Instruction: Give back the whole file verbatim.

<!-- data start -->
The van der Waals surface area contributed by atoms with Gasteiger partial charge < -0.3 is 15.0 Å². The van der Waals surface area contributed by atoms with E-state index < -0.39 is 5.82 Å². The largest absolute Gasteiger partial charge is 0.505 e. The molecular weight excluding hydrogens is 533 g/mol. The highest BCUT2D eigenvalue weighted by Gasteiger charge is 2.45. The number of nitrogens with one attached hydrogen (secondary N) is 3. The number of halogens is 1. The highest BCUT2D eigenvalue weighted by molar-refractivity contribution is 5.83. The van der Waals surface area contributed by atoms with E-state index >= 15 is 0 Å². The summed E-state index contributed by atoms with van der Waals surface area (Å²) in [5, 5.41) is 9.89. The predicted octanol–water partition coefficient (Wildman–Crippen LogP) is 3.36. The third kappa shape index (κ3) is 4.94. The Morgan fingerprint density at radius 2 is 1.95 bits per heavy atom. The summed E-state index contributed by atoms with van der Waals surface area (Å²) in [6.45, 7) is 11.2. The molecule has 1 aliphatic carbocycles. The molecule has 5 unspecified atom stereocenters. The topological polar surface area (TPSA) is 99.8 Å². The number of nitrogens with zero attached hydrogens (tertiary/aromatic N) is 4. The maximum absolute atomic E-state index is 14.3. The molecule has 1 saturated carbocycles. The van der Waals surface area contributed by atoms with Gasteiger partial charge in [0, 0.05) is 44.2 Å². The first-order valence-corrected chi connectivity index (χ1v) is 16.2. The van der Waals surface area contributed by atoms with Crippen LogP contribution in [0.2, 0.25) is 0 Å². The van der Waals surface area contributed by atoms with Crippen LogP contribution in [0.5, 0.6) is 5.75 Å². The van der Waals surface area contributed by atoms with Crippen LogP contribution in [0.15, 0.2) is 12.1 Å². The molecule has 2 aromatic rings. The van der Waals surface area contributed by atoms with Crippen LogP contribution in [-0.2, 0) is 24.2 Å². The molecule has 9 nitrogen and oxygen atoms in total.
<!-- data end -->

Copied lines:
The van der Waals surface area contributed by atoms with Gasteiger partial charge < -0.3 is 15.0 Å². The van der Waals surface area contributed by atoms with E-state index < -0.39 is 5.82 Å². The largest absolute Gasteiger partial charge is 0.505 e. The molecular weight excluding hydrogens is 533 g/mol. The highest BCUT2D eigenvalue weighted by Gasteiger charge is 2.45. The number of nitrogens with one attached hydrogen (secondary N) is 3. The number of halogens is 1. The highest BCUT2D eigenvalue weighted by molar-refractivity contribution is 5.83. The van der Waals surface area contributed by atoms with E-state index >= 15 is 0 Å². The summed E-state index contributed by atoms with van der Waals surface area (Å²) in [5, 5.41) is 9.89. The predicted octanol–water partition coefficient (Wildman–Crippen LogP) is 3.36. The third kappa shape index (κ3) is 4.94. The Morgan fingerprint density at radius 2 is 1.95 bits per heavy atom. The summed E-state index contributed by atoms with van der Waals surface area (Å²) in [6.45, 7) is 11.2. The molecule has 1 aliphatic carbocycles. The molecule has 5 unspecified atom stereocenters. The topological polar surface area (TPSA) is 99.8 Å². The number of nitrogens with zero attached hydrogens (tertiary/aromatic N) is 4. The maximum absolute atomic E-state index is 14.3. The molecule has 1 saturated carbocycles. The van der Waals surface area contributed by atoms with Gasteiger partial charge in [0, 0.05) is 44.2 Å². The first-order valence-corrected chi connectivity index (χ1v) is 16.2. The van der Waals surface area contributed by atoms with Crippen LogP contribution in [0.2, 0.25) is 0 Å². The van der Waals surface area contributed by atoms with Crippen LogP contribution in [0.5, 0.6) is 5.75 Å². The van der Waals surface area contributed by atoms with Crippen LogP contribution in [0.15, 0.2) is 12.1 Å². The molecule has 2 aromatic rings. The van der Waals surface area contributed by atoms with Crippen LogP contribution in [-0.2, 0) is 24.2 Å². The molecule has 9 nitrogen and oxygen atoms in total.